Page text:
As a recent college graduate, Jason Wright’s job hunt is like many others’ — he prepares and sends a resume and cover letter to schools, hoping for a coveted teaching position.
But with most employers looking for experience and only experience, it’s rare that every candidate gets a call for an interview in today’s hiring climate.
“Experience means a lot to schools,” said Wright, 32, who worked full time in the operating room at Albany’s St. Peter’s Hospital while also earning a degree, “and as a new grad, it’s kind of disheartening, and you feel dispirited.”
But one Troy charter school interviewed every single candidate, including Wright, who applied for one of its four open positions in history, writing, science and reading. During a two-hour window Saturday morning, True North Troy Preparatory Charter School administrators and teachers interviewed 55 applicants in its second annual speed-interviewing event.
Candidates of all ages and experience showed up in freshly ironed slacks, button-downs, pressed skirts and shiny shoes, looking to make their best first impression.
They had three minutes at three different stations.
Aside from the requisite bachelor’s degree and student-teaching experience, Troy Prep’s founding principal, Paul Powell, was looking for those intangibles not found under skills or experience on a resume. He wanted to know how one woman would spend the first five minutes of her class. He wanted to hear what progress meant for teachers and students and what it looks like on a monthly and annual basis. He was eager to hear a 30-second overview of a lesson plan. He wanted examples.
“I think a cover letter is often something people generate for a bunch of different schools,” said Powell, who first incorporated speed interviewing three years ago at True North Rochester Preparatory Charter School, “but we ask people to respond to questions that we provide them. We’re able to hit the same objectives, but I think we do it in a more exciting and efficient way.”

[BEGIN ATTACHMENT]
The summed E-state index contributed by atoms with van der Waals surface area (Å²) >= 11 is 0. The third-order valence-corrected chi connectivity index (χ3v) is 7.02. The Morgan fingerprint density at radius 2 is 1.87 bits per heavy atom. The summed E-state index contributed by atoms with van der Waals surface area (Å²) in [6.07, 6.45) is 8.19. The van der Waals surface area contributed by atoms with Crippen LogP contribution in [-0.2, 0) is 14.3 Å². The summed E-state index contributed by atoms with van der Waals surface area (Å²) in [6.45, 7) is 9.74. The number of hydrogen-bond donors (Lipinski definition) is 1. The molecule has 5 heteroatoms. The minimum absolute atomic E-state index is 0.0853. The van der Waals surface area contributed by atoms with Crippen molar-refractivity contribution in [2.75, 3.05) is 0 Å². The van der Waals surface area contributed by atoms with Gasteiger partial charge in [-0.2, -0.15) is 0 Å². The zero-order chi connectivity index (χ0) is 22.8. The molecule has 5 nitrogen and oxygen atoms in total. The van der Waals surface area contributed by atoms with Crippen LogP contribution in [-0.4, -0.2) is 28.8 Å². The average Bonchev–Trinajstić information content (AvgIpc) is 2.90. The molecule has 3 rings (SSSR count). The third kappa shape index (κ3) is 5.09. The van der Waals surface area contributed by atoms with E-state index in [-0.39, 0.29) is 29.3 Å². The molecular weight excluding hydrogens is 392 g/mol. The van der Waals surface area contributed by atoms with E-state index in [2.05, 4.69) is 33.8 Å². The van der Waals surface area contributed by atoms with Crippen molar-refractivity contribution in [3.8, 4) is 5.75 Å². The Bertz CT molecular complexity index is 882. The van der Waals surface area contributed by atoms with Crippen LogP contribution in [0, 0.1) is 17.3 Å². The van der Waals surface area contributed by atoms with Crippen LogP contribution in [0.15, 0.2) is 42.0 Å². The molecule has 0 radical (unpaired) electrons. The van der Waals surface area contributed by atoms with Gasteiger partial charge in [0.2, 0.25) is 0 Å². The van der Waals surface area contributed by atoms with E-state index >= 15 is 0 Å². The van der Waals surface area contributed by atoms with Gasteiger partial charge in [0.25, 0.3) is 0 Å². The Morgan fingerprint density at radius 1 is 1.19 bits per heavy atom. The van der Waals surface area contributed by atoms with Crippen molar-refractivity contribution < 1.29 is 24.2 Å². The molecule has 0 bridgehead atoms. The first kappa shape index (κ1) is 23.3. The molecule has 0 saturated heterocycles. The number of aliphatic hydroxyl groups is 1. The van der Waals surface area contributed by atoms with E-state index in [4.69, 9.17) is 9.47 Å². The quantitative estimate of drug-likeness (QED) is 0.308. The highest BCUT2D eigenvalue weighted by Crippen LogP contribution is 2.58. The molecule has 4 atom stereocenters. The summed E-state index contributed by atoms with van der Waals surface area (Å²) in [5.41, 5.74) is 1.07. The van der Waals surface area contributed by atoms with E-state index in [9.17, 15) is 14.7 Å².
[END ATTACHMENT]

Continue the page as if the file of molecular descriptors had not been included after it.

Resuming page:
Sixty-four applicants reserved a spot at the event, and 55 showed up, some who have taught for many years, others who were looking for a career change from landscaping or nursing. The room reflected the current labor market in education, Powell said. No applicant had to wait by their e-mail or phone. Everyone received face time.
A timer goes off.
“Please pause where you are and move to the next station,” announced Jasmine Corp, Troy Prep’s office manager for two years.
A buzz filters through the room as candidates rise, smile, shake hands, hope for the best. And on to the next one.
“We generated a lot of buzz for this,” said Corp, who oversaw last year’s speed-interviewing session. Though this year’s event is later in the season, she said, the turnaround from advertisement to interviews was only two weeks.
Scott Glanzrock walked into the Third Street charter school not knowing what to expect. He student-taught for a semester before going on the job hunt. Speed dating, he understood, but speed interviewing, he couldn’t really wrap his head around.
“With so few jobs out there, though, I feel the best thing is to take any opportunity you have for a job at all,” said Glanzrock, 32, of Guilderland, “so I have no problem doing it. You’ve got to do what you’ve got to do to get a job.”
The drawback of speed interviewing, he said, is that at times it took him a minute just to figure out what school officials were even asking him. By then, a third of the interview was over.
But for Wright, of Albany, that was the allure of Saturday’s event. Most people spend the traditional 30 to 45 minutes in interviews wondering if their face is red, if they sound like they know what they’re talking about or how smart they sounded on the last question.
“I didn’t feel under pressure to give that coffee can answer every time,” he said. “I think with the three minutes you have, you have to be yourself. Because if you don’t be yourself, it’s going to be clearly evident in the first minute.”
First impression is everything, he said. And not just for employers, but for impressionable students.
In what takes most employers weeks or months, Powell said he narrowed a candidate pool down to “a solid top 10” that he plans to contact within two weeks to invite to Troy Prep to teach a 30-minute sample lesson.
“We get to assess those qualities that you can’t see on a resume,” Powell said. “It allows us to meet a lot of people, talk to them and find some great teachers.”